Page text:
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ESHRE: Perinatal Mortality Down With Single Embryo Transfer

Last Updated: July 06, 2012.

 

Risk of perinatal mortality significantly higher following double versus single embryo transfer

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For women undergoing embryo transfer, the perinatal mortality rate is decreased following single embryo transfer versus double embryo transfer, according to a study presented at the annual meeting of the European Society of Human Reproduction and Embryology, held from July 1 to 4 in Istanbul.

FRIDAY, July 6 (HealthDay News) -- For women undergoing embryo transfer, the perinatal mortality rate (PMR) is decreased following single embryo transfer (SET) versus double embryo transfer (DET), according to a study presented at the annual meeting of the European Society of Human Reproduction and Embryology, held from July 1 to 4 in Istanbul.

To examine the effect of SET on perinatal mortality, Elizabeth A. Sullivan, M.B.B.S., M.P.H., and Yueping A. Wang, B.Med., M.P.H., from the University of New South Wales in Sydney, Australia, reviewed data from 50,258 births of ≥20 weeks of gestation and/or ≥400 grams birth weight following embryo transfer cycles. Data were obtained from the Australian and New Zealand Assisted Reproduction Technology Database during 2004 to 2008.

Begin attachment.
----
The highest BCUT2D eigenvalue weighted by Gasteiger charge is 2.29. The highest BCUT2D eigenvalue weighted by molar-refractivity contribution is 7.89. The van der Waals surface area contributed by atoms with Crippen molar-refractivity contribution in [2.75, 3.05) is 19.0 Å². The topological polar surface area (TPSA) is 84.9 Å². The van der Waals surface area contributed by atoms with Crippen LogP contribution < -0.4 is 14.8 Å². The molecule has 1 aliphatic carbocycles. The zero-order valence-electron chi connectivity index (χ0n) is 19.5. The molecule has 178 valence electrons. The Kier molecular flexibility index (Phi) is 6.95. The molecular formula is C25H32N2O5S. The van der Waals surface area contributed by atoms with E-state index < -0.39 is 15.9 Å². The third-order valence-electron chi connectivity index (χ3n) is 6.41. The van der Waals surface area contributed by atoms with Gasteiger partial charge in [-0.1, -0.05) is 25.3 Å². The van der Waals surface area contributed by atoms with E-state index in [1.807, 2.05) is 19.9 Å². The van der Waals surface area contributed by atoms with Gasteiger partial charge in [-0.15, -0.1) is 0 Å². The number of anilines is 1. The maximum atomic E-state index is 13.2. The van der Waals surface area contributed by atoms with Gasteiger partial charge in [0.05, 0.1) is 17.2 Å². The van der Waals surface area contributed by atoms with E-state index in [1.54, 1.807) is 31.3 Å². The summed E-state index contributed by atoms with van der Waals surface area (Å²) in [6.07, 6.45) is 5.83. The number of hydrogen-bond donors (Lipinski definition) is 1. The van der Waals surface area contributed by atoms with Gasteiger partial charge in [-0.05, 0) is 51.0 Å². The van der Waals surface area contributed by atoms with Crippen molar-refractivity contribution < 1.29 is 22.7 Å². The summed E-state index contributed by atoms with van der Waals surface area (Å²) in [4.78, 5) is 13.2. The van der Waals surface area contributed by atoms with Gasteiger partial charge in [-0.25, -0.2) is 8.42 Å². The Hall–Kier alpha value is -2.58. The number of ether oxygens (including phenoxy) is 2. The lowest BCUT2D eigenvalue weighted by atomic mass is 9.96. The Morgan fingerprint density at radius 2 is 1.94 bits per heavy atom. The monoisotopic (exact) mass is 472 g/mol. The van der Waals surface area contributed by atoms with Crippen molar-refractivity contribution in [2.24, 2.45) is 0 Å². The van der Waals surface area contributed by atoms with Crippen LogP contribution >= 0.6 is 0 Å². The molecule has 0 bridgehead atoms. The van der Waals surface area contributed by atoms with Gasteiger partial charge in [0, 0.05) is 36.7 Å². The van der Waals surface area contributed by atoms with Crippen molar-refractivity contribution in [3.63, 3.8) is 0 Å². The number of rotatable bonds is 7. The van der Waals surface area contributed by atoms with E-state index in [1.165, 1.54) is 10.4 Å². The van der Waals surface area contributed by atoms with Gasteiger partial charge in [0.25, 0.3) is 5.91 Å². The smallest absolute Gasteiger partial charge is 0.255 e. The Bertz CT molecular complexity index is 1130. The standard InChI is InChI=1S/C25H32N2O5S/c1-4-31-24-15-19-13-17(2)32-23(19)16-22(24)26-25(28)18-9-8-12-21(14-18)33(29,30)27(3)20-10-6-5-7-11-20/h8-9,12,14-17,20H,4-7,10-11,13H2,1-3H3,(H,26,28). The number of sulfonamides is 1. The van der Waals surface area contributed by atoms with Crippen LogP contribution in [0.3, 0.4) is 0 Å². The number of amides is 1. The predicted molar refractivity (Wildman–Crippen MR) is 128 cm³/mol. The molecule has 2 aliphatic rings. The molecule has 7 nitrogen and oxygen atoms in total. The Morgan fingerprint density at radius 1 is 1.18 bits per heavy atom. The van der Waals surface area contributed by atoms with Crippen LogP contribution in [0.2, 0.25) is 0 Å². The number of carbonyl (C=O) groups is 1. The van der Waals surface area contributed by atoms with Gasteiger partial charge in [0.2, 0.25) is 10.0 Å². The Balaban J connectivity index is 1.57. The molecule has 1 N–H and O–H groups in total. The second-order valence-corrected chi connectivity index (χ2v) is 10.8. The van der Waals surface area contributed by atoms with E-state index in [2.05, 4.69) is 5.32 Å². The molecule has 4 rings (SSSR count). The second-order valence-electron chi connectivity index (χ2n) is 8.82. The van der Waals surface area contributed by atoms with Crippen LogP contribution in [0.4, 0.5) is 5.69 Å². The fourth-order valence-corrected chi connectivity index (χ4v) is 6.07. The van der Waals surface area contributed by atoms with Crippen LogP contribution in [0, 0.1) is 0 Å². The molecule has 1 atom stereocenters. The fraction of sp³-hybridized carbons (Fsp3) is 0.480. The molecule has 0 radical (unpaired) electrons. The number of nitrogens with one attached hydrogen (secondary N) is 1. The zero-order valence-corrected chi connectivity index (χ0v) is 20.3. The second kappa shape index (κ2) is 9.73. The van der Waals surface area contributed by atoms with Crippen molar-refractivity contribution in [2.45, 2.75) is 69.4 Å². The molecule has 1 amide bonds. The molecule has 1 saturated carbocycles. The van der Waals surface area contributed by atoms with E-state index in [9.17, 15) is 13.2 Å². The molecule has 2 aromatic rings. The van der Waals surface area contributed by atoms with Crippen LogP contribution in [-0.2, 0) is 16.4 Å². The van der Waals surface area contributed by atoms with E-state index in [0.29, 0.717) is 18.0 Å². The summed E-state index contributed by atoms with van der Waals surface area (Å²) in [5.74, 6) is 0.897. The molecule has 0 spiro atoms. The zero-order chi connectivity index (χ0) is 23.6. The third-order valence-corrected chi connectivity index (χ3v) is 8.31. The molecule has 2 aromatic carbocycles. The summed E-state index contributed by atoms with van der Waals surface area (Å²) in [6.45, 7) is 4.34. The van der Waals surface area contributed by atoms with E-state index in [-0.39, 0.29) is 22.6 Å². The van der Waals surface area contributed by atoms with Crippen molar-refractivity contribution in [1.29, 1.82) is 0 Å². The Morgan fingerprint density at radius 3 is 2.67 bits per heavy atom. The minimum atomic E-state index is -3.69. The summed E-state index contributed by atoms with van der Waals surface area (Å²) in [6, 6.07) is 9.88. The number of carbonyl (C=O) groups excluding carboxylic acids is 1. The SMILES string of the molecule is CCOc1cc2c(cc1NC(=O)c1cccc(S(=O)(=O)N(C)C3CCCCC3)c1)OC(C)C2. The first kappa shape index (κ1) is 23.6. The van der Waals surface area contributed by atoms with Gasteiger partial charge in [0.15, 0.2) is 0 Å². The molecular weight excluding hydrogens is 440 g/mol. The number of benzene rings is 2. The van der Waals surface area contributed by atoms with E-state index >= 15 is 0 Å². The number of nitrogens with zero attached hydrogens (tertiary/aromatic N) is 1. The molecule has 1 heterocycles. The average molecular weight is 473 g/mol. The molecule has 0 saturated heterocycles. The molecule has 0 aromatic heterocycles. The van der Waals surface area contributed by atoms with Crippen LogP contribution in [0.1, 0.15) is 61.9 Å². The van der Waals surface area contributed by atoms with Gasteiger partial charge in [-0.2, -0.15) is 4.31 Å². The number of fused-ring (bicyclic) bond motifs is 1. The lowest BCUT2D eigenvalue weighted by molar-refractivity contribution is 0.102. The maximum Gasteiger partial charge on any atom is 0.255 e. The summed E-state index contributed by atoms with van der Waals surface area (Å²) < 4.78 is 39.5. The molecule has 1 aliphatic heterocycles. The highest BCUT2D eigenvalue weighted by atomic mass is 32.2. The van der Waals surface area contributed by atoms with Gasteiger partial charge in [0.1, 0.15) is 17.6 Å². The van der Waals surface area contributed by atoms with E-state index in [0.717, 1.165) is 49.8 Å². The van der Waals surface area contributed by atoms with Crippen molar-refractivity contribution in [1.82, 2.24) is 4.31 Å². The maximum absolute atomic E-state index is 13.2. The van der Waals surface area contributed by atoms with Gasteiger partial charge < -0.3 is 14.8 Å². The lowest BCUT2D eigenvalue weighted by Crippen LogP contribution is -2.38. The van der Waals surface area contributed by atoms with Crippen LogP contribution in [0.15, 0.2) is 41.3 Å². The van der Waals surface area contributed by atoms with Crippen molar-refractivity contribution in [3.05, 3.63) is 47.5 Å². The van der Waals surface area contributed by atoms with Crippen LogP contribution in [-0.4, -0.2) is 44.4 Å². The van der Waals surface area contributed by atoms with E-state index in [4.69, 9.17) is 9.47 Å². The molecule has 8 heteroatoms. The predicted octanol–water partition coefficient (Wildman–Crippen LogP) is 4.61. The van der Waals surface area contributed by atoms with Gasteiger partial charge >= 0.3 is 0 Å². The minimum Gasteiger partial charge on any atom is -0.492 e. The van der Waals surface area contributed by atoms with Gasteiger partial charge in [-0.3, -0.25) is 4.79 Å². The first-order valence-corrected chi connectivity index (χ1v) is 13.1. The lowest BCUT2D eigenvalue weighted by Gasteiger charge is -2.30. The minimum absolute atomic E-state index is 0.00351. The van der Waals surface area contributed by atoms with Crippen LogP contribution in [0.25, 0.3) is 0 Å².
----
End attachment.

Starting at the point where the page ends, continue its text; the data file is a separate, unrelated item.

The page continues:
During the study period the researchers noted 813 perinatal deaths, including 630 stillbirths and 183 neonatal deaths. Half of the neonatal deaths and one-third of the perinatal deaths were twins. The PMR was significantly higher for twins than singletons (27.8 versus 12.4 per 1,000 births) and was 16.2 per 1,000 births overall. The PMR for births following DET was 19.1 per 1,000 births, which was significantly higher than the 13.2 per 1,000 births following SET. The risk of perinatal mortality was significantly higher for DET than SET for all births (adjusted risk ratio [ARR], 1.53) and for births following transfer of fresh embryos (ARR, 1.74).

"There is justification for advocating SET as first-line management in assisted reproduction, with the aim of minimizing preventable perinatal deaths," Sullivan said in a statement.

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